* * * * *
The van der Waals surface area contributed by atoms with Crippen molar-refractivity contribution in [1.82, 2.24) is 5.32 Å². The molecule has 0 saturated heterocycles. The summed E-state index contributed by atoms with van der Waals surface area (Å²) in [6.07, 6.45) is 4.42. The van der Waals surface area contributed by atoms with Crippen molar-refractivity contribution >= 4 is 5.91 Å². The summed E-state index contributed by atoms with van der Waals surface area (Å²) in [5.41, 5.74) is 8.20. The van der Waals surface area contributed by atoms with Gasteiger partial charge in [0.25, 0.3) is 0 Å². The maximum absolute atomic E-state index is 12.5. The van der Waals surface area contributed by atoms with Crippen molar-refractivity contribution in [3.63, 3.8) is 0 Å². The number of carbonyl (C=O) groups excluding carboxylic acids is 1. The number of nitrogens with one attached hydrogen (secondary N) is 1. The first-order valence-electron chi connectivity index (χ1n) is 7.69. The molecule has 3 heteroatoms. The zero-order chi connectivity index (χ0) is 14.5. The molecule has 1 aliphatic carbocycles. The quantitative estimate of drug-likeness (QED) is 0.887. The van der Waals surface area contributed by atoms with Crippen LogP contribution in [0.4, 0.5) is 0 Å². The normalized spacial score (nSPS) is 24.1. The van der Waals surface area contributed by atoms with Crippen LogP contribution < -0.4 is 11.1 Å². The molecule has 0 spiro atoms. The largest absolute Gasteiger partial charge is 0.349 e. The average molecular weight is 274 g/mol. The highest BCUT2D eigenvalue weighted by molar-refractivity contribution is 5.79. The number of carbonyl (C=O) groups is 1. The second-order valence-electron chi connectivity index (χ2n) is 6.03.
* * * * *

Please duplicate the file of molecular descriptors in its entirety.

The van der Waals surface area contributed by atoms with Crippen molar-refractivity contribution in [1.82, 2.24) is 5.32 Å². The molecule has 0 saturated heterocycles. The summed E-state index contributed by atoms with van der Waals surface area (Å²) in [6.07, 6.45) is 4.42. The van der Waals surface area contributed by atoms with Crippen molar-refractivity contribution >= 4 is 5.91 Å². The summed E-state index contributed by atoms with van der Waals surface area (Å²) in [5.41, 5.74) is 8.20. The van der Waals surface area contributed by atoms with Gasteiger partial charge in [0.25, 0.3) is 0 Å². The maximum absolute atomic E-state index is 12.5. The van der Waals surface area contributed by atoms with Crippen molar-refractivity contribution in [3.63, 3.8) is 0 Å². The number of carbonyl (C=O) groups excluding carboxylic acids is 1. The number of nitrogens with one attached hydrogen (secondary N) is 1. The first-order valence-electron chi connectivity index (χ1n) is 7.69. The molecule has 3 heteroatoms. The zero-order chi connectivity index (χ0) is 14.5. The molecule has 1 aliphatic carbocycles. The quantitative estimate of drug-likeness (QED) is 0.887. The van der Waals surface area contributed by atoms with Crippen LogP contribution in [0.4, 0.5) is 0 Å². The normalized spacial score (nSPS) is 24.1. The van der Waals surface area contributed by atoms with Crippen LogP contribution < -0.4 is 11.1 Å². The molecule has 0 spiro atoms. The largest absolute Gasteiger partial charge is 0.349 e. The average molecular weight is 274 g/mol. The highest BCUT2D eigenvalue weighted by molar-refractivity contribution is 5.79. The number of carbonyl (C=O) groups is 1. The second-order valence-electron chi connectivity index (χ2n) is 6.03.